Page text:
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Conference Paper: Effects of fine particulate matter collected in Hong Kong in human airway epithelial cells

TitleEffects of fine particulate matter collected in Hong Kong in human airway epithelial cells
Authors
Issue Date2018
PublisherHong Kong Academy of Medicine Press. The Journal's web site is located at http://www.hkmj.org/
Citation
23rd Medical Research Conference, Department of Medicine, The University of Hong Kong, 20 January 2018. In Hong Kong Medical Journal, 2018, v. 24 n. 1, Suppl.1, p. 45, abstract no. 68 How to Cite?
AbstractIntroduction: Fine particulate matter (PM) of an aerodynamic diameter of <2.5 micrometre (PM2.5) is considered a significant contributor in air pollution, and associated with an increased risk of lung cancer, cardiovascular and respiratory deaths and hospital admissions. Due to diversity in the origin and composition of PM2.5, it is necessary to evaluate the complex mechanisms underlying local PM2.5-induced adverse effects in human airway epithelial cells. Methods: Atmospheric PM2.5 samples were collected by two 47-mm Teflon filter on parallel using Desert Research Institute portable mid-volume samplers in one of the general air-monitoring stations in Hong Kong. PM2.5 extracts were prepared by sonication with ultrapure 0.1 micrometre filtered water and vacuum-freeze drying. Particles were then suspended in certain amount of phosphate-buffered saline solution for further use. Human bronchial epithelial cell line (BEAS-2B) was cultured in the keratinocyte serum-free medium with essential supplements. Results: Total PM2.5 exposure caused cell morphology alterations in BEAS-2B cells, resulting in cell shrinkage and reduction in cell number after 24 or 48 hours’ exposure. Exposure to total PM2.5 (12.5-200 microgram/mL) caused elevations of pro-inflammatory cytokines interleukin-8 release in a dose-dependent manner. Conclusion: Exposure to PM2.5 collected in Hong Kong caused cellular toxicity and inflammatory response in human bronchial epithelial cell line BEAS-2B. Further study should be conducted to explore the underlying mechanisms of PM2.5 on the regulation of inflammatory response in the airways.
Persistent Identifierhttp://hdl.handle.net/10722/256187
ISSN
2015 Impact Factor: 0.887
2015 SCImago Journal Rankings: 0.279

 

DC FieldValueLanguage
dc.contributor.authorLiang, YM-
dc.contributor.authorTian, L-
dc.contributor.authorHo, KF-
dc.contributor.authorIp, MSM-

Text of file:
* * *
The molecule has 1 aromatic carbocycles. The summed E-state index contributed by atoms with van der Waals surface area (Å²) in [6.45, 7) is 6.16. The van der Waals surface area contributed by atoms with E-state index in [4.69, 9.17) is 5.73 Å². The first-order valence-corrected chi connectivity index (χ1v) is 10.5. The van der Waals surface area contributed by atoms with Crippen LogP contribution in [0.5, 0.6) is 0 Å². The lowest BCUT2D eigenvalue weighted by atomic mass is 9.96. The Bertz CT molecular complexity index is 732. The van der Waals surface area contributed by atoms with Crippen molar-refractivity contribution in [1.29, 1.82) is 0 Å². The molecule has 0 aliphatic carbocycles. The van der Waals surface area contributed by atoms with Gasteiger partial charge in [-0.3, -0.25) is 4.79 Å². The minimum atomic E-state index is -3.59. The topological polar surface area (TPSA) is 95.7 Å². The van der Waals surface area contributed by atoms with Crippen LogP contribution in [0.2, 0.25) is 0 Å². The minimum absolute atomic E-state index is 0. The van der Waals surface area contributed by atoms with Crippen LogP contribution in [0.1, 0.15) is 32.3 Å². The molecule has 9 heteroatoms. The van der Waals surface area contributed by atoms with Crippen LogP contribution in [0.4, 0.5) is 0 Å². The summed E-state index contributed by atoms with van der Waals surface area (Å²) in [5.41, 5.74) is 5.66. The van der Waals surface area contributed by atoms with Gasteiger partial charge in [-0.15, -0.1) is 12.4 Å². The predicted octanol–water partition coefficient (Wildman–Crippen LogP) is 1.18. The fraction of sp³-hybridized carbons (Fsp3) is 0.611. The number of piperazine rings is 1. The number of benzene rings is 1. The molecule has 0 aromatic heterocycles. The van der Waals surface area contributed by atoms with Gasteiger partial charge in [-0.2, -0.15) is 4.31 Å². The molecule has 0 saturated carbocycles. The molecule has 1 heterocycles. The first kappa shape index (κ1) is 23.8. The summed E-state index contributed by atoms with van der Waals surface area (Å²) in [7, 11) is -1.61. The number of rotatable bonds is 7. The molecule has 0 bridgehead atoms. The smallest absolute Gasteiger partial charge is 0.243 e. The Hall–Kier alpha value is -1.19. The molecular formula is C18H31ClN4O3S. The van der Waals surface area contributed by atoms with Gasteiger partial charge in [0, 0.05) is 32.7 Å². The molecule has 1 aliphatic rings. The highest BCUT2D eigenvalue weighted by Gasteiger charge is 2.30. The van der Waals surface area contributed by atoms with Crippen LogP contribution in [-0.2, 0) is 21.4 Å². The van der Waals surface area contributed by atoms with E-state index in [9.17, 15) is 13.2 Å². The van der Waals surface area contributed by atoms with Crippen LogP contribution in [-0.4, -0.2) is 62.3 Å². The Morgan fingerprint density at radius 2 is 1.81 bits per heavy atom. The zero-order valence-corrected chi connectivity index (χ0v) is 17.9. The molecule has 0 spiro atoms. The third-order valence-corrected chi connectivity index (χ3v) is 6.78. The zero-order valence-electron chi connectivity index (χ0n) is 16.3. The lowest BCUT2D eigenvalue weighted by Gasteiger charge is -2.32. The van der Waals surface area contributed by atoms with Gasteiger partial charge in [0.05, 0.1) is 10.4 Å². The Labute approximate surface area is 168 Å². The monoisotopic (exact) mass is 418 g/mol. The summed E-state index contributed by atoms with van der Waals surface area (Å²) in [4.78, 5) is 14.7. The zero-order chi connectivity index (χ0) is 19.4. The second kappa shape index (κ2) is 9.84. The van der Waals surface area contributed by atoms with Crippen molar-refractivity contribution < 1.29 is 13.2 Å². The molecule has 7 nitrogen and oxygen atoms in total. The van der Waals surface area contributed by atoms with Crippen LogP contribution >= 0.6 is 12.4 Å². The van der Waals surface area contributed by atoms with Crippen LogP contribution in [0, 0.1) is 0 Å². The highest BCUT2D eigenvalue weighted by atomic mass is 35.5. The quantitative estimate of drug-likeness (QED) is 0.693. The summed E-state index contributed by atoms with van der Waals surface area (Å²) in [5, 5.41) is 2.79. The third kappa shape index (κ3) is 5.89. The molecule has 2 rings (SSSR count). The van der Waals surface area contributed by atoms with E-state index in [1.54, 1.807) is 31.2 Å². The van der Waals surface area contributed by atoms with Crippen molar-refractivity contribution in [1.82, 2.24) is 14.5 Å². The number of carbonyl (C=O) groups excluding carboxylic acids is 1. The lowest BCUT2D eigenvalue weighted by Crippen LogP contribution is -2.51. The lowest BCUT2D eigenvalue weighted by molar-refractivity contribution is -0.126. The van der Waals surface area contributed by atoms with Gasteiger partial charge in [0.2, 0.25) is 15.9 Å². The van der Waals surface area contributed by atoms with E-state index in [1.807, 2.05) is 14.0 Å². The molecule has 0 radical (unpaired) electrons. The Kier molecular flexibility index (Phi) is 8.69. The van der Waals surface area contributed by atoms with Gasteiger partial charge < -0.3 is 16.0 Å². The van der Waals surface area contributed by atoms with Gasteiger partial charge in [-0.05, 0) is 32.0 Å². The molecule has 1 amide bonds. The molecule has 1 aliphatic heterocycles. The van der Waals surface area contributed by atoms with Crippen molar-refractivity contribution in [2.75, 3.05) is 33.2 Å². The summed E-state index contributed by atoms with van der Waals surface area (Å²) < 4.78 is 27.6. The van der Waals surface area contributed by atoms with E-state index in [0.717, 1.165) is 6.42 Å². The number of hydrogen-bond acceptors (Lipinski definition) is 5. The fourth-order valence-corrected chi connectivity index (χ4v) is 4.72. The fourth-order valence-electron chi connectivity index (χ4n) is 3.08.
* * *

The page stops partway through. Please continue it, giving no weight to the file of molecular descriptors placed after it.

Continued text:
dc.contributor.authorMak, JCW-
dc.date.accessioned2018-07-20T06:30:39Z-
dc.date.available2018-07-20T06:30:39Z-
dc.date.issued2018-
dc.identifier.citation23rd Medical Research Conference, Department of Medicine, The University of Hong Kong, 20 January 2018. In Hong Kong Medical Journal, 2018, v. 24 n. 1, Suppl.1, p. 45, abstract no. 68-
dc.identifier.issn1024-2708-
dc.identifier.urihttp://hdl.handle.net/10722/256187-
dc.description.abstractIntroduction: Fine particulate matter (PM) of an aerodynamic diameter of <2.5 micrometre (PM2.5) is considered a significant contributor in air pollution, and associated with an increased risk of lung cancer, cardiovascular and respiratory deaths and hospital admissions. Due to diversity in the origin and composition of PM2.5, it is necessary to evaluate the complex mechanisms underlying local PM2.5-induced adverse effects in human airway epithelial cells. Methods: Atmospheric PM2.5 samples were collected by two 47-mm Teflon filter on parallel using Desert Research Institute portable mid-volume samplers in one of the general air-monitoring stations in Hong Kong. PM2.5 extracts were prepared by sonication with ultrapure 0.1 micrometre filtered water and vacuum-freeze drying. Particles were then suspended in certain amount of phosphate-buffered saline solution for further use. Human bronchial epithelial cell line (BEAS-2B) was cultured in the keratinocyte serum-free medium with essential supplements. Results: Total PM2.5 exposure caused cell morphology alterations in BEAS-2B cells, resulting in cell shrinkage and reduction in cell number after 24 or 48 hours’ exposure. Exposure to total PM2.5 (12.5-200 microgram/mL) caused elevations of pro-inflammatory cytokines interleukin-8 release in a dose-dependent manner. Conclusion: Exposure to PM2.5 collected in Hong Kong caused cellular toxicity and inflammatory response in human bronchial epithelial cell line BEAS-2B. Further study should be conducted to explore the underlying mechanisms of PM2.5 on the regulation of inflammatory response in the airways.-
dc.languageeng-
dc.publisherHong Kong Academy of Medicine Press. The Journal's web site is located at http://www.hkmj.org/-
dc.relation.ispartofHong Kong Medical Journal-
dc.relation.ispartof23rd Medical Research Conference, 2018-
dc.rightsHong Kong Medical Journal. Copyright © Hong Kong Academy of Medicine Press.-
dc.titleEffects of fine particulate matter collected in Hong Kong in human airway epithelial cells-
dc.typeConference_Paper-
dc.identifier.emailLiang, YM: winniell@hku.hk-
dc.identifier.emailTian, L: linweit@hku.hk-
dc.identifier.emailIp, MSM: msmip@hku.hk-
dc.identifier.emailMak, JCW: judithmak@hku.hk-
dc.identifier.authorityTian, L=rp01991-
dc.identifier.authorityIp, MSM=rp00347-
dc.identifier.authorityMak, JCW=rp00352-
dc.identifier.hkuros286327-
dc.identifier.volume24-
dc.identifier.issue1, Suppl.1-
dc.identifier.spage45-
dc.identifier.epage45-
dc.publisher.placeHong Kong-

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